Earlier this year Greater Tauranga helped to spearhead the Tauranga Transport Alignment Project (TTAP) that proposed the broad outline of a sub-regional, integrated, multi-modal plan. The TTAP was backed by a range of business and community organisations across the Western Bay, including BOP DHB, Sport BOP, Sustainable Business Network, Tauranga Chamber of Commerce, Tourism BOP, iwi, community groups and more. It called for public transport priority between key hubs (such as the CBD, Greerton, Hairini, Poike, Tauriko, Mount, Arataki, Papamoa and Omokoroa) – to enable travel by public transport that is faster and cheaper than by car at peak times. The TTAP also advocated for a range of other incentives, such as free bus travel for school children.
The TTAP has received massive support and no opposition, yet we have not been invited to a single meeting about UFTI to discuss the TTAP, despite it being a perfect template for the UFTI project.
A multi-modal transport system based around a revamped public transport network, rideshare apps, car sharing schemes, safe walking and cycling options, and a focus on compact urban development is the only strategy that will make life better for car drivers and freight transport across the Western Bay in the medium-long term. This direction also aligns with the Government’s new GPS focus and is far more likely to gain funding.
The current improvements being made to the local bus network may be a tentative first step, but we are calling for urgent action to comprehensively upgrade our public transport system, so that many more people actually choose to use the buses. The funding opportunities are there, with a 75% subsidy from central government. Councils just need to put forward project plans to take advantage of this opportunity.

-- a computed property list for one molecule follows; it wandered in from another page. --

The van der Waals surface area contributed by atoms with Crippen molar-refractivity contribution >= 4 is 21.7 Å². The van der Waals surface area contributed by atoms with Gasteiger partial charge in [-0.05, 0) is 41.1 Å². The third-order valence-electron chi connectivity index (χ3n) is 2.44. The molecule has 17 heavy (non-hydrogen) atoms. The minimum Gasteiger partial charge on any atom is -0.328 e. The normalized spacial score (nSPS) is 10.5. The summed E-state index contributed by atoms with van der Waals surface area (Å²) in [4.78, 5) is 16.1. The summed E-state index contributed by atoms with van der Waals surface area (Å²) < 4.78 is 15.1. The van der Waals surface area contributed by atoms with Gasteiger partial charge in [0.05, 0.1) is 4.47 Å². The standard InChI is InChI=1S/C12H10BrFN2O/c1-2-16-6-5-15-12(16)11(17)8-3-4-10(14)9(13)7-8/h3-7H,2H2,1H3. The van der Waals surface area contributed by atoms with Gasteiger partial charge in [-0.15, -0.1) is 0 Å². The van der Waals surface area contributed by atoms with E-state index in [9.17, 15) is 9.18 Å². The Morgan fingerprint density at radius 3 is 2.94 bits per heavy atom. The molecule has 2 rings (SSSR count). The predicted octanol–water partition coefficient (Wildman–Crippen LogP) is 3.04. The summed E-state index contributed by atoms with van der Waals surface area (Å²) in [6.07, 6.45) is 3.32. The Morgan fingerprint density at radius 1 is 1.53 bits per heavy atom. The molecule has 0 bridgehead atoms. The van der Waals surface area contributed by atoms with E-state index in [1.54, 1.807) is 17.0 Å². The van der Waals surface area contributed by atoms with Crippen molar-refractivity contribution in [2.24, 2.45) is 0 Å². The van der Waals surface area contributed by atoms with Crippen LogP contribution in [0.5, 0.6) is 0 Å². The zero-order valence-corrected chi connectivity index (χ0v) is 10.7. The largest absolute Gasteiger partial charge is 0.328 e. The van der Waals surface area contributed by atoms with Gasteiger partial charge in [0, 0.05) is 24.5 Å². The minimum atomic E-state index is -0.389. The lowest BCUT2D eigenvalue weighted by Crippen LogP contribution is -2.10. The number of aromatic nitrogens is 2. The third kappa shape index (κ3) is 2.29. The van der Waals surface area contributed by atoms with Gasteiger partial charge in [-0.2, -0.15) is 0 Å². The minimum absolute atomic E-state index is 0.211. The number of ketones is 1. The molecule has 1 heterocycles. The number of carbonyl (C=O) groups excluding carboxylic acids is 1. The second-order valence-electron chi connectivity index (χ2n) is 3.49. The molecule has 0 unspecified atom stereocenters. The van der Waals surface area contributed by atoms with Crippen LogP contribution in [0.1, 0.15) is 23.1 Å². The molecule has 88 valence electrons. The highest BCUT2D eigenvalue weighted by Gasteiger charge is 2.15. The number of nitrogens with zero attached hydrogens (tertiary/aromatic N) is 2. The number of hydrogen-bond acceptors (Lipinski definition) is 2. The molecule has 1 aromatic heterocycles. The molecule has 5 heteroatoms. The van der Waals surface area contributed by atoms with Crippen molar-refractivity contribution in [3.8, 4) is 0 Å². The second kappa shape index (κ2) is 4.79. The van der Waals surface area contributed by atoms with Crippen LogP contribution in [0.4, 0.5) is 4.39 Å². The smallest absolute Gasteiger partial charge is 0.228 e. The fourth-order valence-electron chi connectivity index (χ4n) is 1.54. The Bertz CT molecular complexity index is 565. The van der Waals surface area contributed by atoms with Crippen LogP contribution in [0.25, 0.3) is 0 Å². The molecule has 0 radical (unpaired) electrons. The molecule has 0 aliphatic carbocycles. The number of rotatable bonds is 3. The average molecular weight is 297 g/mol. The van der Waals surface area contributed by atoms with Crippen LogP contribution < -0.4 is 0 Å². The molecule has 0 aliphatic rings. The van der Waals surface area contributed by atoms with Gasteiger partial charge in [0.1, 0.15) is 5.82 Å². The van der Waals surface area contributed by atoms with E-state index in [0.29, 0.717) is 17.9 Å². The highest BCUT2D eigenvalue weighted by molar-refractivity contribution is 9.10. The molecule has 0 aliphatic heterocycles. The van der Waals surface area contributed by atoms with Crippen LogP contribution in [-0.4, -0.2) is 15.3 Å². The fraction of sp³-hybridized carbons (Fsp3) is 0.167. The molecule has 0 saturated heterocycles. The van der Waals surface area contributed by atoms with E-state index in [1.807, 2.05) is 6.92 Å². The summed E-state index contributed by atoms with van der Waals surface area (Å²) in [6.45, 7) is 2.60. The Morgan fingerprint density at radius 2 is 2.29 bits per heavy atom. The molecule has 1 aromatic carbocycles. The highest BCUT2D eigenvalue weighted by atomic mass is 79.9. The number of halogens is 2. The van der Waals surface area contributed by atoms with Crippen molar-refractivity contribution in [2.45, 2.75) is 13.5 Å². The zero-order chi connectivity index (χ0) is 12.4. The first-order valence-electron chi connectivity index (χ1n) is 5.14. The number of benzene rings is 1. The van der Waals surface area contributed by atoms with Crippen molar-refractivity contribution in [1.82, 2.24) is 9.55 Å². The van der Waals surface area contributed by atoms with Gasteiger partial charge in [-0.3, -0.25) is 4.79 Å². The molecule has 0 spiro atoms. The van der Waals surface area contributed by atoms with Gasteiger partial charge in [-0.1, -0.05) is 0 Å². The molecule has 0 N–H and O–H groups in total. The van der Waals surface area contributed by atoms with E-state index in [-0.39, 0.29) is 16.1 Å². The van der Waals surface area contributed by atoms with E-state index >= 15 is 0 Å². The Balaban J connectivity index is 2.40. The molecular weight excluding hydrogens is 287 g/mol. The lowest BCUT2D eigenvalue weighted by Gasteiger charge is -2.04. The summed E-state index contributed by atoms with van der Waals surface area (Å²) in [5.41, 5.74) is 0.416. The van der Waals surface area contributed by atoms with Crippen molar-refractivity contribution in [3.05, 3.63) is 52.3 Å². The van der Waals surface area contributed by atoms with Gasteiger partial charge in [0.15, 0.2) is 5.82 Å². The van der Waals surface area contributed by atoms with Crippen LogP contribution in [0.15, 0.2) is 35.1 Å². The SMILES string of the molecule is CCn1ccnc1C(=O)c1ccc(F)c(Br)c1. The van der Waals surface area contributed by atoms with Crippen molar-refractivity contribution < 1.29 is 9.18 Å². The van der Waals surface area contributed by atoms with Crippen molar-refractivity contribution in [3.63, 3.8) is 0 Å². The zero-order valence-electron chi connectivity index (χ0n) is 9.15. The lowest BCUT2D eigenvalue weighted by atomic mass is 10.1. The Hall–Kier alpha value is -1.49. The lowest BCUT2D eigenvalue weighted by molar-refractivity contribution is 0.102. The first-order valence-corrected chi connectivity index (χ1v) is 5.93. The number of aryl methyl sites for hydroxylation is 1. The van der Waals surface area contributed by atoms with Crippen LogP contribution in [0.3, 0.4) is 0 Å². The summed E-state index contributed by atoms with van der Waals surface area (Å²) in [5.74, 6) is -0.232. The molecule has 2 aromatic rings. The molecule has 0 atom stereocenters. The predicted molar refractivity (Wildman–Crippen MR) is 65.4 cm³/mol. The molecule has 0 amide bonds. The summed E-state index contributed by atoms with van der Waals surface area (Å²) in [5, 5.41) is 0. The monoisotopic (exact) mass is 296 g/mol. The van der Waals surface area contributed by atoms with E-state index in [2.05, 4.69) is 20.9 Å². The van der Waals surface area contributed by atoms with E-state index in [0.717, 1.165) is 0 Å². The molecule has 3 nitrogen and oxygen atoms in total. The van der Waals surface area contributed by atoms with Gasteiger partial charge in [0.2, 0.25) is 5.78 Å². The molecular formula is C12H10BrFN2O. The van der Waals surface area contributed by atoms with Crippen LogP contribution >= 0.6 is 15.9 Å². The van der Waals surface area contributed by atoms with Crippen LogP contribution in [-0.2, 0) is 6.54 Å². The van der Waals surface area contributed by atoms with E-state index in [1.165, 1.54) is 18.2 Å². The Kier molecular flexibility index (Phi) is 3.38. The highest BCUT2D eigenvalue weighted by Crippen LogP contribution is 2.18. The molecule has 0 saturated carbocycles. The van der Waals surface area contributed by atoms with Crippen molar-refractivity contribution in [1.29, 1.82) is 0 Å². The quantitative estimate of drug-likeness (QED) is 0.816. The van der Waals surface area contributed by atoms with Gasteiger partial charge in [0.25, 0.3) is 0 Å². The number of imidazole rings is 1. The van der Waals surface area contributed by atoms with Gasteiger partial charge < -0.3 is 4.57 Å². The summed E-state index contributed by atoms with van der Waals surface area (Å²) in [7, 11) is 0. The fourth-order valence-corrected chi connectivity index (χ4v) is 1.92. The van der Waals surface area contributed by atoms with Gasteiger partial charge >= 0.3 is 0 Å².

3 DUBIOUS ANALYSIS OF THE DRIVERS _ URBAN SPRAWL, DGP GROWTH, FREIGHT and TOURISM?
Significant emphasis has been made in the various consultant reports around the drivers for investment in transport. Central to this appears to be a need to provide road capacity for urban sprawl, GDP growth, freight to the port and tourism. Two fundamental concerns of ours are:
a) The lack of any vision or idea around ‘how much growth is desired’. For example, as a city do we want to continually provide more infrastructure capacity for freight to the port at any cost (including to the wider community)? and;
b) The flimsiness of data, and selective interpretation provided, to justify the desired investment.
Urban sprawl: Urban development and sprawl is a major known issue raised in all the reports and the need to provide for more compact development is made clear. The various reports generally acknowledge that ‘building more roads is not the solution as they simply fill up”. Despite this, nearly all planned developments are at city fringe locations and there is no agreed, planned public transport investment confirmed to address these.
GDP Growth: The Stakeholder Strategies Ltd presentation that was made public provides a range of drivers for investment in transport in the region. One is related to a potential 50% GDP increase in the Eastern BOP by 2030 which may occur if all Provincial Growth Fund (PGF) related projects come to fruition. The referenced report (EBOP Regional Leadership Group Report) contains a graph (Figure 1) which contains projections developed by consultants.
Figure 1: Estimated Eastern BOP GDP, actuals and projections ($ Billion). From EBOP Regional Leadership Group Report (Figure 18)
The report also contains a range of caveats – one which states “The performance growth that manifests is likely to differ from the one shown above. Not all projects will be progressed for a variety of reasons: they may not receive the funding required, they may not be consented, or they may encounter some other binding constraint which cannot be mitigated. The direct benefits realised might be lower than expected if constraints cannot be managed”.